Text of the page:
Circularized Ac/Ds Transposons: Formation, Structure and Fate

Circularized Ac/Ds Transposons: Formation, Structure and Fate Science, Rehovot, 76100 Israel Manuscript received August 23, 1996 Accepted for publication January 7 , 1997 ABSTRACT The maize Ac/Ds transposable elements are thought to transpose via a cut-and-paste mechanism,but the intermediates formed during transposition are still unknown. In this work we present evidence that circular Ac molecules are formed in plants containing actively transposing elements. In these circles, transposon ends are joined head-to-head. The sequence at the ends’ junction is variable, containing small deletions or insertions. Circles containing deleted Ac ends are probably unable tosuccessfully reintegrate. To test the ability of circles with intact transposon ends to integrate into the genome, an artificial Ds circle was constructed by cloning the joined ends of Ac into a plasmid carrying a plant selectable marker. When such a circular Ds was introduced into tobacco protoplasts in the presence of Ar-trdnsposase,no efficient transposase-mediated integration was observed. Although circular transposia tion intermediate cannot be ruled out, the findings of circles with deleted transposon ends and the absence of transposase-mediated integration of the circular D suggest that some of the joined-endss carrying elements are not transposition intermediates, but rather abortive excisionproducts. The formation of Ac circles might account for the previously described phenomenon http://www.deepdyve.com/assets/images/DeepDyve-Logo-lg.png Genetics Genetics Society of America

Circularized Ac/Ds Transposons: Formation, Structure and Fate

Genetics, Volume 145: 1161 – Apr 1, 1997

Loading next page...
 
/lp/genetics-society-of-america/circularized-ac-ds-transposons-formation-structure-and-fate-XmFKI0alx0
Publisher
Genetics Society of America
Copyright
Copyright © 1997 by the Genetics Society of America
ISSN
0016-6731
eISSN
1943-2631
Publisher site
See Article on Publisher Site

Abstract

Science, Rehovot, 76100 Israel Manuscript received August 23, 1996 Accepted for publication January 7 , 1997 ABSTRACT The maize Ac/Ds transposable elements are thought to transpose via a cut-and-paste mechanism,but the intermediates formed during transposition are still unknown. In this work we present evidence that circular Ac molecules are formed in plants containing actively transposing elements. In these circles, transposon ends are joined head-to-head. The sequence at the ends’ junction is variable, containing small deletions or insertions. Circles containing deleted Ac ends are probably unable tosuccessfully reintegrate. To test the ability of circles with intact transposon ends to integrate into the genome, an artificial Ds circle was constructed by cloning the joined ends of Ac into a plasmid carrying a plant selectable marker. When such a circular Ds was introduced into tobacco protoplasts in the presence of Ar-trdnsposase,no efficient transposase-mediated integration was observed. Although circular transposia tion intermediate cannot be ruled out, the findings of circles with deleted transposon ends and the absence of transposase-mediated integration of the circular D suggest that some of the joined-endss carrying elements are not transposition intermediates, but rather abortive excisionproducts. The formation of Ac circles might account for the previously described phenomenon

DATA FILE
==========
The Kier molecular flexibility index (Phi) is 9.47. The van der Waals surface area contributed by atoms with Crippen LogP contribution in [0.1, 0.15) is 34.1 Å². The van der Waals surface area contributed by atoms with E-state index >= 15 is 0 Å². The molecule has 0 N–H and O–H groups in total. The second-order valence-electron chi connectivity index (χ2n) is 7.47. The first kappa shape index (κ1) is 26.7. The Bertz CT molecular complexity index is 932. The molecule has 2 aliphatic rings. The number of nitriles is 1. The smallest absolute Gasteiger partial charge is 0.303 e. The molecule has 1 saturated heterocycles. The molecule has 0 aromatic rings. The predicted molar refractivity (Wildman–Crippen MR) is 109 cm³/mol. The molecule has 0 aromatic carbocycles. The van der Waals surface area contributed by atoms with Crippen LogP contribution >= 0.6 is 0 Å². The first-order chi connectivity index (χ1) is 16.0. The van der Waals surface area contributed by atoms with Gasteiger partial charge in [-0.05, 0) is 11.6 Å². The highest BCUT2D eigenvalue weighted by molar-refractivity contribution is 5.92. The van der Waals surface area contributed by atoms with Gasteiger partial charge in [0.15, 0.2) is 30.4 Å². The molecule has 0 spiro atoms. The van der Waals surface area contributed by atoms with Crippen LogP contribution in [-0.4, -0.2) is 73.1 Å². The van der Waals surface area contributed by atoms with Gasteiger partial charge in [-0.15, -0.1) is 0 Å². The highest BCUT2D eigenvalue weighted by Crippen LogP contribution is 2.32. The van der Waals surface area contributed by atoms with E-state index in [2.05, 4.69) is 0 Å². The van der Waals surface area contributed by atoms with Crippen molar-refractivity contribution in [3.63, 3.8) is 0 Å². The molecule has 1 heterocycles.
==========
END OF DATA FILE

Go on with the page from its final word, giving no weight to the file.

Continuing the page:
Journal

GeneticsGenetics Society of America

Published: Apr 1, 1997

There are no references for this article.

You’re reading a free preview. Subscribe to read the entire article.


DeepDyve is your
personal research library

It’s your single place to instantly
discover and read the research
that matters to you.

Enjoy affordable access to
over 18 million articles from more than
15,000 peer-reviewed journals.

All for just $49/month

Explore the DeepDyve Library

Search

Query the DeepDyve database, plus search all of PubMed and Google Scholar seamlessly

Organize

Save any article or search result from DeepDyve, PubMed, and Google Scholar... all in one place.

Access

Get unlimited, online access to over 18 million full-text articles from more than 15,000 scientific journals.

Your journals are on DeepDyve

Read from thousands of the leading scholarly journals from SpringerNature, Elsevier, Wiley-Blackwell, Oxford University Press and more.

All the latest content is available, no embargo periods.

See the journals in your area

DeepDyve

Freelancer

DeepDyve

Pro

Price

FREE

$49/month
$360/year

Save searches from
Google Scholar,
PubMed

Create folders to
organize your research

Export folders, citations

Read DeepDyve articles

Abstract access only

Unlimited access to over
18 million full-text articles

Print

20 pages / month

PDF Discount

20% off